A Food Analogy to Explain the Resistance Against Diversity in Comics (and Why Diversity is a Good Thing)

Marvel placing blame for its declining sales on its push for characters outside of the white, male archeype has provided the latest arena for critics and fans to come out for and against diversity in entertainment. Looking at the online discourse, however, I find that there are many championing diversity who have difficulty seeing why anyone would resist. A major part of the problem, I believe, is that there’s a failure to understand that the two sides are coming from unique points of view built on very different foundations.

The Story of Trans Fats

Here’s a food analogy (because I love food analogies).

For years in restaurants across the US, frying oil was reused over and over by default. Then it was discovered that this process produced what came to be called trans fats, and that these fats were more harmful to health than just frying in general. Because of this, every place began changing their practices and eliminating or minimizing the presence of trans fats.

In addition to the added expense of having to rethink how food is prepared, this transition came at arguably another cost: flavor. Fried food just tastes different when old oil isn’t being reused. If the reason for eating at, say, your favorite fried chicken joint was because of what that reused oil imparts to the meat and skin, it could have felt like an unnecessary sacrifice for “health.” Even though having food be healthier is unarguably a good thing (if people could eat versions of the food they do now that tasted the same but was better for the body, they would), health benefits are not necessarily what any given person will prioritize.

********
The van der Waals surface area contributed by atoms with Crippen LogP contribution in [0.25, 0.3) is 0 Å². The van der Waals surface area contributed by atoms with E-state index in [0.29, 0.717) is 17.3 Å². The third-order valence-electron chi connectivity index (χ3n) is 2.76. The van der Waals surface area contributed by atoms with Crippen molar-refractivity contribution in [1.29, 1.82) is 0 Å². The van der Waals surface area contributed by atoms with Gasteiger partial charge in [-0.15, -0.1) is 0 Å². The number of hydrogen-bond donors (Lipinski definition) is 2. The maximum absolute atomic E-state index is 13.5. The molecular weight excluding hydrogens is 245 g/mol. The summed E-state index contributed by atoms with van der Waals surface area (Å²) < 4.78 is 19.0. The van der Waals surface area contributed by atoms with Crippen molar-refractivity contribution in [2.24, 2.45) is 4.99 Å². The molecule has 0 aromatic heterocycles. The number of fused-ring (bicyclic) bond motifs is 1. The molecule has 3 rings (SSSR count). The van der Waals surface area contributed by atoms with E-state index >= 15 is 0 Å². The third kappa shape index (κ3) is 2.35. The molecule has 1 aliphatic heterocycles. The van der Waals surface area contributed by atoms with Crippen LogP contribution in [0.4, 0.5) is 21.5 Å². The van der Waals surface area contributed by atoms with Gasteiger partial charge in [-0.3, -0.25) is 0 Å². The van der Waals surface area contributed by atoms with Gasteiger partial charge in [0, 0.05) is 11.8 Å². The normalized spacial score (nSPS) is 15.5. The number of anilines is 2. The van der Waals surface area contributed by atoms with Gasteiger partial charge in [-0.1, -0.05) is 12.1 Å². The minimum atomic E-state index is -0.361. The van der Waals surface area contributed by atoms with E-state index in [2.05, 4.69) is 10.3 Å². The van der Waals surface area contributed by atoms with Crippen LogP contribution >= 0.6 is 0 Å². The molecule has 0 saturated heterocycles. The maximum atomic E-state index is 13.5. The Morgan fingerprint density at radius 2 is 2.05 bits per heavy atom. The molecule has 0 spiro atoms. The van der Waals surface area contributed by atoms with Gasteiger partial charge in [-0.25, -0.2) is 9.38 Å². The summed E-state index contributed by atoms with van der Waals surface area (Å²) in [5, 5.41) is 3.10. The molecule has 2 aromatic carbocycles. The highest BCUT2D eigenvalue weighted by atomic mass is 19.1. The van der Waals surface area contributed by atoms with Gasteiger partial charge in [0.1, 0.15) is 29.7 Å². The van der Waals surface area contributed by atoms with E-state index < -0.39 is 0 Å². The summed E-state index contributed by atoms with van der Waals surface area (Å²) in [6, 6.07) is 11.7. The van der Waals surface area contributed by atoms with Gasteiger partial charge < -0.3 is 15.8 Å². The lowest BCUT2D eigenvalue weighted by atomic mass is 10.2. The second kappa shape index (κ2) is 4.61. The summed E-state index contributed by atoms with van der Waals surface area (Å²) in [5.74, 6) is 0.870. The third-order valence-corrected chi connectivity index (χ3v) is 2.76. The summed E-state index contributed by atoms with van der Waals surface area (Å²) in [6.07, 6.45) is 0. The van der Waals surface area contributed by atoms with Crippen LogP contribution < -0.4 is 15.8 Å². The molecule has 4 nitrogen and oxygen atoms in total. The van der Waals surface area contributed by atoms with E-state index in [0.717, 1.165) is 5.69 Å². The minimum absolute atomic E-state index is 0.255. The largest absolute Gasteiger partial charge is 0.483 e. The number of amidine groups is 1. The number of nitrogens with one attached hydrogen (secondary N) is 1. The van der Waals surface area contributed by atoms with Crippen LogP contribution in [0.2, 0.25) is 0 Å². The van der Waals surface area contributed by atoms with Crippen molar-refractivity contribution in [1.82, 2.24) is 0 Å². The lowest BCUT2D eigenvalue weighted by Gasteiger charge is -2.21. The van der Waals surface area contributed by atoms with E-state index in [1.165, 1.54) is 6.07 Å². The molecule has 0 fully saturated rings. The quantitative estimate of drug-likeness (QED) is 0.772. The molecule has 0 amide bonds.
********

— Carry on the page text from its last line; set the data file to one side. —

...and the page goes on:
The Establishment of Critical Values Among Fans

This is where I think some of the contention over diversity in comics and media lies. While the notion of “I don’t mind diversity in my entertainment, I just won’t want it to turn into some SJW hugfest,” is an argument borne out of certain biases and blindness towards privilege, it’s also on some level based in the standards established in a given circle of media consumers. In this environment, there are criteria by which a comic or television show is judged as “good” or “bad,” e.g. narrative consistency. To a different audience, narrative consistency could be important too yet still take a backseat to something accepted as a “higher priority,” such as a visceral feel to romantic interactions. Personally speaking, different groups of fans I’ve interacted with can have wildly different elements they value, to the point that it can seem as if two groups are watching completely different things despite it being actually the same product.

In other words, the push-back against diversity isn’t only about right and wrong, but about what people are accustomed to—what they’ve accepted as truisms of the medium. When a given community is built and reinforced over time, certain values become stronger in turn. If the specific reason you ate fried foods was for the savoriness that trans fats provide, then no amount of “it can increase the risk of heart attack!” will placate you.

Old vs. New Criticism

To move this away from deep frying and towards actual examples from comics and entertainment, I present two examples. The first is the changing reception over British comics writers such as Alan Moore and Grant Morrison. The second is the increasing prominence of character-over-story manga series from around the early to mid 2000s.